Don't wait too long. Colby told us:
Circuit protection can bite you if you do it too late in the project. You could put yourself in a situation where the space is not available for your ESD device. You end up settling for a non-optimal location, where the device won't function the way it's supposed to.
The best time to start thinking about such matters is after you've picked out the chip set and begun laying out the circuit board, Colby said. Doing it in that way, ESD ratings are available and designers know how robust or how sensitive the chips are. "Some of these chips are running at 1.5 volts and you don't have to do a lot to upset them," Capdevielle said. "The circuitry is more complicated and more sensitive than we sometimes realize."
Understand failure modes. "Everybody understands a fuse, but over-voltage may not be so obvious, and people might not realize the consequences," Capdevielle said. The consequences, however, do exist, even if they are not as catastrophic as those of over-current. Over-voltage has incapacitated the Hubble Telescope, shut down refineries, killed smartphones, and stopped roller coasters mid-ride. In some portable medical devices, over-voltages can even be life threatening, according to Capdevielle.
Sources of excessive current and voltage include lightning, ESD, motors, arc welders, and the aforementioned running shoes and hosiery, among others. "People understand lightning but they may not know it travels across the ground," Capdevielle said. "It can create huge glitches in power lines a mile away."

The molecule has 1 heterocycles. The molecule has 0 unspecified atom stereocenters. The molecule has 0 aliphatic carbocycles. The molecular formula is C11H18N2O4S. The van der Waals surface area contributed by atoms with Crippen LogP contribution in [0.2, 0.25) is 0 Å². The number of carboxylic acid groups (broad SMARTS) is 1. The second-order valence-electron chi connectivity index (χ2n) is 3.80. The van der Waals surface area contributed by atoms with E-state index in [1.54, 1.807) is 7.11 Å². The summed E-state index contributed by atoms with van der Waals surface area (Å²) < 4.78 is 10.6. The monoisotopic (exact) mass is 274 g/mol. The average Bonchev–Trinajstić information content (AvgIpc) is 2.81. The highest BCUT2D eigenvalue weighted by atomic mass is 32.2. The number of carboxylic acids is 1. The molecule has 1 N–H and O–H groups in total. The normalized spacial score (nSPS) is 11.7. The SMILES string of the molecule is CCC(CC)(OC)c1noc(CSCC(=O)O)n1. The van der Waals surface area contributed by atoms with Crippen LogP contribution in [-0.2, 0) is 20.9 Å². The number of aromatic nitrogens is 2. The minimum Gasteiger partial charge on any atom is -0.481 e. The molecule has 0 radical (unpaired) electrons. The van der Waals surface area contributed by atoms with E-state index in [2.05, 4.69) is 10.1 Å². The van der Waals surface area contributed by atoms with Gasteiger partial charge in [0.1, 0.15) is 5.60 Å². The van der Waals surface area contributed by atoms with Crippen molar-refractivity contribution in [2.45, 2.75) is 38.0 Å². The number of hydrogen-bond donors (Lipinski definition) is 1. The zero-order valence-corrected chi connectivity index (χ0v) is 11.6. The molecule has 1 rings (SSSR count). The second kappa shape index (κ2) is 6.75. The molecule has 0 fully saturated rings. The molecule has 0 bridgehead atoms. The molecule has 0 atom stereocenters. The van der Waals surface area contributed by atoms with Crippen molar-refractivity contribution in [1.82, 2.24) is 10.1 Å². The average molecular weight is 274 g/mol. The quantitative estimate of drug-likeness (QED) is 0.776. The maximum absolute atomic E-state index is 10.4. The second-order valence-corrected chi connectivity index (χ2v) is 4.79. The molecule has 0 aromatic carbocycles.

Define the threats. To accurately predict a product's circuit protection needs, the design engineer must first be able to imagine how it will be used. "You have to know where the product might end up," Capdevielle said. "You have to understand its environment and what might be adjacent to it. A device will be more susceptible to a factory setting than to an office."
Once the designer understands the environment, he or she can begin making accommodations. "You should start with the connection points," Capdevielle said. "You should have an over-voltage device, not three inches away, but as close as possible to the connector."